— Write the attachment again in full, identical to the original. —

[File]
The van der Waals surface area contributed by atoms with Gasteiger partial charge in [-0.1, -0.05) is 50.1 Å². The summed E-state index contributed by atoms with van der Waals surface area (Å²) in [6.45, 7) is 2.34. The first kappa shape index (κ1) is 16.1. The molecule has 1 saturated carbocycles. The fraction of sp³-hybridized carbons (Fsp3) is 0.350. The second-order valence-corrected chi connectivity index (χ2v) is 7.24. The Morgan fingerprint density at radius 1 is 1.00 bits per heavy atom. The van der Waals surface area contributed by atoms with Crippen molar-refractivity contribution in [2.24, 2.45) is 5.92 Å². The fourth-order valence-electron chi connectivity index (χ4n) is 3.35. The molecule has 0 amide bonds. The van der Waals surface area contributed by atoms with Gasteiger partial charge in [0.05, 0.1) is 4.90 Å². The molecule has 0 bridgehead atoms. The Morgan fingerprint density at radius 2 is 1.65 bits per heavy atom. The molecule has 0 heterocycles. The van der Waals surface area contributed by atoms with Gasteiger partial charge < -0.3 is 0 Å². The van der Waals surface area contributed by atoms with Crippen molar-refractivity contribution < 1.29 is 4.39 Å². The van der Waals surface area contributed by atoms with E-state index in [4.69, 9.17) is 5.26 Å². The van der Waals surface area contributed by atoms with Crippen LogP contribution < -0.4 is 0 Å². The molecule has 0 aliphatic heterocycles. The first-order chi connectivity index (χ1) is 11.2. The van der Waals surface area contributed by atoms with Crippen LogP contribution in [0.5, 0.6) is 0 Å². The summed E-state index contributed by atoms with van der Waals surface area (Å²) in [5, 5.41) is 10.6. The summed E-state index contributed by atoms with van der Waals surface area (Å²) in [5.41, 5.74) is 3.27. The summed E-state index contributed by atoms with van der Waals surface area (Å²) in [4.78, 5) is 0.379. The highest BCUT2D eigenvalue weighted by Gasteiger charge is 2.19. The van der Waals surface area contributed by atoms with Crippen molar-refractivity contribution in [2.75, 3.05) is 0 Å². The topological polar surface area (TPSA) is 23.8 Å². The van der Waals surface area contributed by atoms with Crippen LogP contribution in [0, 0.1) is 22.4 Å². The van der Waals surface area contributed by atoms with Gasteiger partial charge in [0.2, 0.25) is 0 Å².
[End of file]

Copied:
The van der Waals surface area contributed by atoms with Gasteiger partial charge in [-0.1, -0.05) is 50.1 Å². The summed E-state index contributed by atoms with van der Waals surface area (Å²) in [6.45, 7) is 2.34. The first kappa shape index (κ1) is 16.1. The molecule has 1 saturated carbocycles. The fraction of sp³-hybridized carbons (Fsp3) is 0.350. The second-order valence-corrected chi connectivity index (χ2v) is 7.24. The Morgan fingerprint density at radius 1 is 1.00 bits per heavy atom. The van der Waals surface area contributed by atoms with Crippen molar-refractivity contribution in [2.24, 2.45) is 5.92 Å². The fourth-order valence-electron chi connectivity index (χ4n) is 3.35. The molecule has 0 amide bonds. The van der Waals surface area contributed by atoms with Gasteiger partial charge in [0.05, 0.1) is 4.90 Å². The molecule has 0 bridgehead atoms. The Morgan fingerprint density at radius 2 is 1.65 bits per heavy atom. The molecule has 0 heterocycles. The van der Waals surface area contributed by atoms with Gasteiger partial charge < -0.3 is 0 Å². The van der Waals surface area contributed by atoms with Crippen molar-refractivity contribution < 1.29 is 4.39 Å². The van der Waals surface area contributed by atoms with E-state index in [4.69, 9.17) is 5.26 Å². The van der Waals surface area contributed by atoms with Crippen LogP contribution < -0.4 is 0 Å². The molecule has 0 aliphatic heterocycles. The first-order chi connectivity index (χ1) is 11.2. The van der Waals surface area contributed by atoms with Crippen LogP contribution in [0.5, 0.6) is 0 Å². The summed E-state index contributed by atoms with van der Waals surface area (Å²) in [5, 5.41) is 10.6. The summed E-state index contributed by atoms with van der Waals surface area (Å²) in [5.41, 5.74) is 3.27. The summed E-state index contributed by atoms with van der Waals surface area (Å²) in [4.78, 5) is 0.379. The highest BCUT2D eigenvalue weighted by Gasteiger charge is 2.19. The van der Waals surface area contributed by atoms with Crippen molar-refractivity contribution in [2.75, 3.05) is 0 Å². The topological polar surface area (TPSA) is 23.8 Å². The van der Waals surface area contributed by atoms with Crippen LogP contribution in [0, 0.1) is 22.4 Å². The van der Waals surface area contributed by atoms with Gasteiger partial charge in [0.2, 0.25) is 0 Å².